The Swamp is powered by Vocal creators. You support John Heckenlively by reading, sharing and tipping stories... more

The Swamp is powered by Vocal.
Vocal is a platform that provides storytelling tools and engaged communities for writers, musicians, filmmakers, podcasters, and other creators to get discovered and fund their creativity.

How does Vocal work?
Creators share their stories on Vocal’s communities. In return, creators earn money when they are tipped and when their stories are read.

How do I join Vocal?
Vocal welcomes creators of all shapes and sizes. Join for free and start creating.

To learn more about Vocal, visit our resources.

Show less

How Evers Beat Walker

Democrats Surge, Suburbs Flunk Gov

A Dramatic Surge in Democratic Turnout Boosted Evers

In 2014, Wisconsin Governor Scott Walker beat bicycle entrepreneur Mary Burke by 136,793 votes. In 2018, Walker lost to State Superintendent of Education Tony Evers by a margin of 30, 576. What factors shifted over 167,000 votes between the two elections? There were several.

Walker Fatigue:

After eight years in office, voters are frequently ready for a change in leaders, and Walker turned out to be a victim of that effect. Walker tried to rebrand himself, but after eight years in office, people’s opinions about the governor were solidified. Walker tried to paint himself as “the education governor” which came off as even more ridiculous when he was running against a veteran educator. Walker also tried to come out as a champion of patients with pre-existing conditions, asking voters to ignore that he supported a lawsuit to repeal the Affordable Care Act.

The fatigue can be seen in the numbers. While it is no surprise Democrats turned up in Democratic counties, there was a decline in Walker’s vote in some Republican counties as well. And his increases were not as large as the Democratic increases in many counties.

Suburban Backlash to Trump:

One of Walker’s biggest problems was a huge drop-off in his vote in suburbs surrounding Milwaukee. In Waukesha, Walker received 580 fewer votes than he did in 2014; more importantly, Evers received 17,614 more votes than Burke. This shift of 18,000 votes in Waukesha accounts for over half of Walker’s margin of loss.

Walker also received fewer votes in Jefferson (1160) and Ozaukee (628) counties, while Evers picked up votes in both (1307 and 4696, respectively). Fewer people voted in Jefferson than in 2014, suggesting many Republicans many have stayed home. Ozaukee had more votes, but a shift of over 5300 votes towards the Democratic column.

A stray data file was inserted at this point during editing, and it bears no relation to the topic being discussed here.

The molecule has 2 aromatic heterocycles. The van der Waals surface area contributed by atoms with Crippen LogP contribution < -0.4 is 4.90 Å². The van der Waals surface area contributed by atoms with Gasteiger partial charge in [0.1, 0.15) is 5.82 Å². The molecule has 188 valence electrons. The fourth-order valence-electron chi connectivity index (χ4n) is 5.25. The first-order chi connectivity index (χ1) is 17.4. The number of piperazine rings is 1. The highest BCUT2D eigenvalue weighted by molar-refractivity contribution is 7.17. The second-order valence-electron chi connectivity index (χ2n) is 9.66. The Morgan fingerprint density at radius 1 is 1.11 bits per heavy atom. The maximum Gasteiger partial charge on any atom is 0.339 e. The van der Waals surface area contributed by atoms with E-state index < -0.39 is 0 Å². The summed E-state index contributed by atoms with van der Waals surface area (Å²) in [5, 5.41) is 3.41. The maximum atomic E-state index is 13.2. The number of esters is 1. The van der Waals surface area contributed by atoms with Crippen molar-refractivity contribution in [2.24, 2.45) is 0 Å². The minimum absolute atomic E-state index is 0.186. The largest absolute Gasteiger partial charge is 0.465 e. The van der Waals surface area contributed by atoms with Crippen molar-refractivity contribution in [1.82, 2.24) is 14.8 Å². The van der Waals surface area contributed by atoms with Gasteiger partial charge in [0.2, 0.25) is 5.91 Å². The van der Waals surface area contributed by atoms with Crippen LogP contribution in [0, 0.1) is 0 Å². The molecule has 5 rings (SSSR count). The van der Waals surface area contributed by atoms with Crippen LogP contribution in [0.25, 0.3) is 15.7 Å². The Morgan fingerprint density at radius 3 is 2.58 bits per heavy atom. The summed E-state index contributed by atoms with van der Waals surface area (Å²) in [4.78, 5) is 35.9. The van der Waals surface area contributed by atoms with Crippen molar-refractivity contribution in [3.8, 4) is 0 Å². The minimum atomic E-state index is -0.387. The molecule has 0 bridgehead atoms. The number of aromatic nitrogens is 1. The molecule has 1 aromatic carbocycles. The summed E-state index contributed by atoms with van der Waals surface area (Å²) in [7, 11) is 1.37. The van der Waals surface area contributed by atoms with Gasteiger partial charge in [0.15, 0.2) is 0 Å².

Democrats Were Fired Up:

In Dane County, there was record turnout, and a shift towards the Democrats of 48,549 votes. While Milwaukee didn’t have quite as large a boost, it was still substantial—Evers gained 39,440 votes over Democratic totals in 2014.

Marijuana, Marijuana:

The issue of marijuana, both medical and recreational, was all over the ballot in 2018. It was in sixteen counties and two cities (Racine and Waukesha). Every single marijuana measure passed, most by over 70 percent. In seven of the eight largest Democratic counties, marijuana was on the ballot. In counties with marijuana on the ballot, turnout increased by an average of 9.8 percent – with phenomenal increases in Kenosha (18.5), LaCrosse (14.8), Dane (14.5) and Rock (13.9) counties.

Perhaps the biggest takeaway for the 2020 election is what happened in Waukesha, Jefferson, Ozaukee and Washington counties. Because if the ordinarily Republican voters in those suburban counties turn away from Donald Trump, he will have an almost impossible time winning Wisconsin again.

Democrats made a clean sweep of Wisconsin’s constitutional offices on November 6, making this the first time since 1986 all five top officers will be Democrats. And while Republicans do control the state legislature, it is by virtue of some of the worst gerrymandering in the nation – Assembly Republicans won 45 percent of the vote, but hold 63 of 99 seats.

For those interested in the raw County by County data, here it is:

  • Democratic Counties with a Democratic Increase over 2014 (16):
  • Dane: 48,549; Milwaukee: 39,440; La Crosse: 5455; Rock: 5246
  • Eau Claire: 4975; Kenosha: 4003 (flip); Sauk: 2195; Portage: 1415
  • Green: 1289; Columbia: 1072; Iowa: 928; Grant: 596 (flip)
  • Richland: 463 (flip); Douglas: 208; Menominee: 94; Vernon: 41
  • Democratic Counties with a Walker increase (3):
  • Ashland: 218; Bayfield: 99; Crawford: 14
  • Republican Counties with a Democratic increase over 2014 (26):
  • Waukesha: 18,194; Brown: 7866; Ozaukee: 5324; Outagamie: 4975
  • Winnebago: 4877; Sheboygan: 3054; Racine: 2903; Jefferson: 2467
  • Washington: 2521; Walworth: 1911; Calumet: 1783; St Croix: 1399
  • Dodge: 1019; Fond du Lac: 968; Door: 932; Langlade: 668
  • Manitowac: 635; Dunn: 573; Pierce: 544; Marathon: 446
  • Clark: 88; Green Lake: 93; Iron: 166; Kewaunee: 74
  • Lafayette: 20; Pepin: 48
  • Republican Counties with a Republican increase over 2014 (27):
  • Marinette: 1136; Oconto: 993; Adams: 780; Polk: 769
  • Lincoln: 756; Oneida: 734; Juneau: 710; Sawyer: 679
  • Burnett: 672; Vilas: 603; Trempeleau: 600; Wood: 544
  • Waushara: 487; Monroe: 445; Rusk: 401; Chippewa: 395
  • Price: 386; Washburn: 299; Taylor: 263; Marquette: 250
  • Jackson: 233; Barron: 168; Buffalo: 176; Shawano: 157
  • Florence: 139; Waupaca: 95

Now Reading
How Evers Beat Walker
Read Next
Gun Control